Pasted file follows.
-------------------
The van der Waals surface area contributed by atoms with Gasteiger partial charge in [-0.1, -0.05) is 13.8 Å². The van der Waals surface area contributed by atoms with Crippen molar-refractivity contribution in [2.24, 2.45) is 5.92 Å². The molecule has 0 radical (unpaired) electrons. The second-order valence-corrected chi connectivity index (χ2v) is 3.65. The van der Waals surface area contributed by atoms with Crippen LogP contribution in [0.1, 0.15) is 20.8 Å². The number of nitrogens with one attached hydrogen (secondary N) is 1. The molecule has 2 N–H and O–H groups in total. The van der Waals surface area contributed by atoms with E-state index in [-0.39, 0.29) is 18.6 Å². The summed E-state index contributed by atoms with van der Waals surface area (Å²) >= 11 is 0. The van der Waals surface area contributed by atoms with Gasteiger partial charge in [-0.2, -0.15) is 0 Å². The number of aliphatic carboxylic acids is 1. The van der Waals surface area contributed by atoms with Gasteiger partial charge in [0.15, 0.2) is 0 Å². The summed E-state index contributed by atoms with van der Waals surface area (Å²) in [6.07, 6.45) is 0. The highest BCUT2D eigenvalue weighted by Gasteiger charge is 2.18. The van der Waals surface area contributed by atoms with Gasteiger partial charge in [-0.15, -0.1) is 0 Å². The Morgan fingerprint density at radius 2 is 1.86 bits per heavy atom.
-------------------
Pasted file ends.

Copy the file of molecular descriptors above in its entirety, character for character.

The van der Waals surface area contributed by atoms with Gasteiger partial charge in [-0.1, -0.05) is 13.8 Å². The van der Waals surface area contributed by atoms with Crippen molar-refractivity contribution in [2.24, 2.45) is 5.92 Å². The molecule has 0 radical (unpaired) electrons. The second-order valence-corrected chi connectivity index (χ2v) is 3.65. The van der Waals surface area contributed by atoms with Crippen LogP contribution in [0.1, 0.15) is 20.8 Å². The number of nitrogens with one attached hydrogen (secondary N) is 1. The molecule has 2 N–H and O–H groups in total. The van der Waals surface area contributed by atoms with E-state index in [-0.39, 0.29) is 18.6 Å². The summed E-state index contributed by atoms with van der Waals surface area (Å²) >= 11 is 0. The van der Waals surface area contributed by atoms with Gasteiger partial charge in [-0.2, -0.15) is 0 Å². The number of aliphatic carboxylic acids is 1. The van der Waals surface area contributed by atoms with Gasteiger partial charge in [0.15, 0.2) is 0 Å². The summed E-state index contributed by atoms with van der Waals surface area (Å²) in [6.07, 6.45) is 0. The highest BCUT2D eigenvalue weighted by Gasteiger charge is 2.18. The van der Waals surface area contributed by atoms with Gasteiger partial charge in [-0.15, -0.1) is 0 Å². The Morgan fingerprint density at radius 2 is 1.86 bits per heavy atom.